Musician Interview! : Zachary Cale

Please read below for an interview with Zachary Cale. Zachary will next be performing tomorrow (March 10) night at Union Pool in Williamsburg, Brooklyn.  Zachary is opening at 9pm. Steve Gunn and Wooden Wand are also on the bill. Set your clocks ahead so you can be on time! 🙂


When did you first realize you wanted to be a musician? What was that process like?

I think I was about 14 when I started telling myself that’s what I wanted to do, even if it was a complete fantasy.  When I got my first guitar all I would do is turn the amp up loud and make the worst noise possible.  It came pretty quick though, and within a year you couldn’t separate me from the thing.  That’s about the time when I started skipping class, going straight home and playing guitar for 5 hours a day.  Not sure if you can call that a process, more like an obsession.

How does a sense of geography affect your work?

It probably affects my music more than I realize.  You can definitely hear it in the lyrics, certain phrases that describe a scene or environment.   It’s not something that’s intentional though.  When I was a kid I lived overseas, my parents were teaching in the International school system so by the time I was 16 I saw a lot of the world.  My family and friends are spread out over many continents so the idea of home is an abstract concept for me.  I think I’m always looking for it though.

What is the creative process like for you? How are you inspired?

This is a tough question, and it’s one that every songwriter is asked.  There’s really no clear answer though.  Everyone approaches writing differently.  I remember reading something about Townes Van Zandt, where he was asked how he wrote a certain song and he said something like “I was just lucky enough to be sitting in that chair that day.” That pretty much sums it up for me.  As far as inspiration goes, it’s everywhere. Just depends if your senses are sharp enough to hold on to it.  It could be a phrase from a conversation you overhear, a sudden change in the weather, the first time you pick up the guitar that day, the book you just read, being sleep deprived, a headline in the newspaper, existential unease, or a scene from the dream you had last night.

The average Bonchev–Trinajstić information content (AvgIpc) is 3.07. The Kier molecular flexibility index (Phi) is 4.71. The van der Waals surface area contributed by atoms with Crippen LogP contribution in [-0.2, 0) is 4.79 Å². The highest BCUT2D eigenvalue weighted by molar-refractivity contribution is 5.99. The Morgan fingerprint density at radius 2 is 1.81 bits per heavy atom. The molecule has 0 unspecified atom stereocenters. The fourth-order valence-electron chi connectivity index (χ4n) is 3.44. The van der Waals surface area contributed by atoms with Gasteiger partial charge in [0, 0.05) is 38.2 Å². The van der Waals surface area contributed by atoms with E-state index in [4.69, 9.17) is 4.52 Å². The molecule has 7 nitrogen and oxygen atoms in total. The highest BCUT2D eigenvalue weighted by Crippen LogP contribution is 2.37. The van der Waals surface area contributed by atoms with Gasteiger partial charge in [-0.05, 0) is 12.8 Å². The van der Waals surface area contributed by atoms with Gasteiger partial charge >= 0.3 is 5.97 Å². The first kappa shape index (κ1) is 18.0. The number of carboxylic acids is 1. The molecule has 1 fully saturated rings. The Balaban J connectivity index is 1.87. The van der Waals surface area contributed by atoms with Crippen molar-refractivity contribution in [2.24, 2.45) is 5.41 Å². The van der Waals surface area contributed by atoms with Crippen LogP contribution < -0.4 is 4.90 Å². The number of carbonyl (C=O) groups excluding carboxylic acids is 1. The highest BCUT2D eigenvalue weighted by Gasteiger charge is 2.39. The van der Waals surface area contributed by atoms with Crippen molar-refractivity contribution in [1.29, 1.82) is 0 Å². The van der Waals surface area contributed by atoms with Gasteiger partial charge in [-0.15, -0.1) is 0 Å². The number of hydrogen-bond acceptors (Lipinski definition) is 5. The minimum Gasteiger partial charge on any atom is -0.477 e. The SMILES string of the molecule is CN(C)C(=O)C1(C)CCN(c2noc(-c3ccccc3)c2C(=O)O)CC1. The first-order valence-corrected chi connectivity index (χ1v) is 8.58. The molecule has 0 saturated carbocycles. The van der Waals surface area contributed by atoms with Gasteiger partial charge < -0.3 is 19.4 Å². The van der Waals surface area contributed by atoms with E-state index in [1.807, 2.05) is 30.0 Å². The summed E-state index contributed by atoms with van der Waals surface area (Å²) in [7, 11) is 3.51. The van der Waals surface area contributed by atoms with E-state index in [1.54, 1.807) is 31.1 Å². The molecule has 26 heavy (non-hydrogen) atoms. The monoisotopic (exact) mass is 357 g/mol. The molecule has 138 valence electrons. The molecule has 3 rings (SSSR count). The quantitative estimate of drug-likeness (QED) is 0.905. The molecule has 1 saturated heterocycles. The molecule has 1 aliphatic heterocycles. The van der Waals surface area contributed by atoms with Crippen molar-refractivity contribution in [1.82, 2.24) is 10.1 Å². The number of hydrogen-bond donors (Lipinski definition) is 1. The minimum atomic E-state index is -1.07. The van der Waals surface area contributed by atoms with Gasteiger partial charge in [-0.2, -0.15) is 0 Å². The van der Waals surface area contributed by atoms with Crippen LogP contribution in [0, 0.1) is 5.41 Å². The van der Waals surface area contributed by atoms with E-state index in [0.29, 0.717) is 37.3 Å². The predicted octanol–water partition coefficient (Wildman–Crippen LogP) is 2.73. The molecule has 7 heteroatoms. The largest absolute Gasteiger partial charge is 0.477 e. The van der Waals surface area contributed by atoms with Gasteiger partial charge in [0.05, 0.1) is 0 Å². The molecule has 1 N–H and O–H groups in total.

The press about your records has noted a shift in styles over time. Though there are limits and subjectivity involved with categories, how would you describe your music stylistically?

I would say that what I do isn’t tied to any one genre, if anything it’s tied to the lineage of great songwriting.  I believe that if a song is good enough it can played a number of ways.  Look at all the cover versions of Bob Dylan songs.  Many consider what I do to be folk music, which is really just lazy labeling. To me folk music is something sacred, something that people today don’t have any business singing.  I don’t think what I do is folk music.  It’s an amalgamation of everything that I’ve loved in music since I was a kid, be it The Beatles, Morricone Soundtracks, Sun Records, Brian Eno, Phil Spector, Pre-War Blues, Big Star, Willie Nelson, Punk Rock, Nick Cave, John Fahey, Bob Marley, Creedence, Cowboy songs, The Velvet Underground, Woody Guthrie or Nirvana.  I like to use the term Cosmic American Music as it seems to suggest the blending of many forms of traditional American music in a modern way.

If applicable, in what ways is your work gendered (i.e., affected by norms connected to femininity and/or masculinity)? Which other identities affect your music?

I don’t think my songs are gender specific really.  They could be sung by a woman and understood from that perspective just as easily as from a man’s.  I guess they’re universal in that respect.

What feedback do you have for aspiring musicians?

Play your instrument every day, record yourself, write lots of bad songs, that’s the only you’ll get to the good ones.  If you’re a songwriter be able to perform the song by yourself even if you’re already playing with a full band.  If you’re terrified of performing solo go to some open mics, it’s a terrible experience but you’ll definitely get better.  Most importantly, don’t over think it, just go out and do it.  As Neil Young says, “When you think, you stink”.

What future projects are you planning?

I have a new record that will be released later this year.  It’s called Blue Rider.  I think it’s the best thing I’ve ever done, but that’s what I always say about the record I’ve just finished.  Look for it in September!

For more information about Zachary Cale, please visit:

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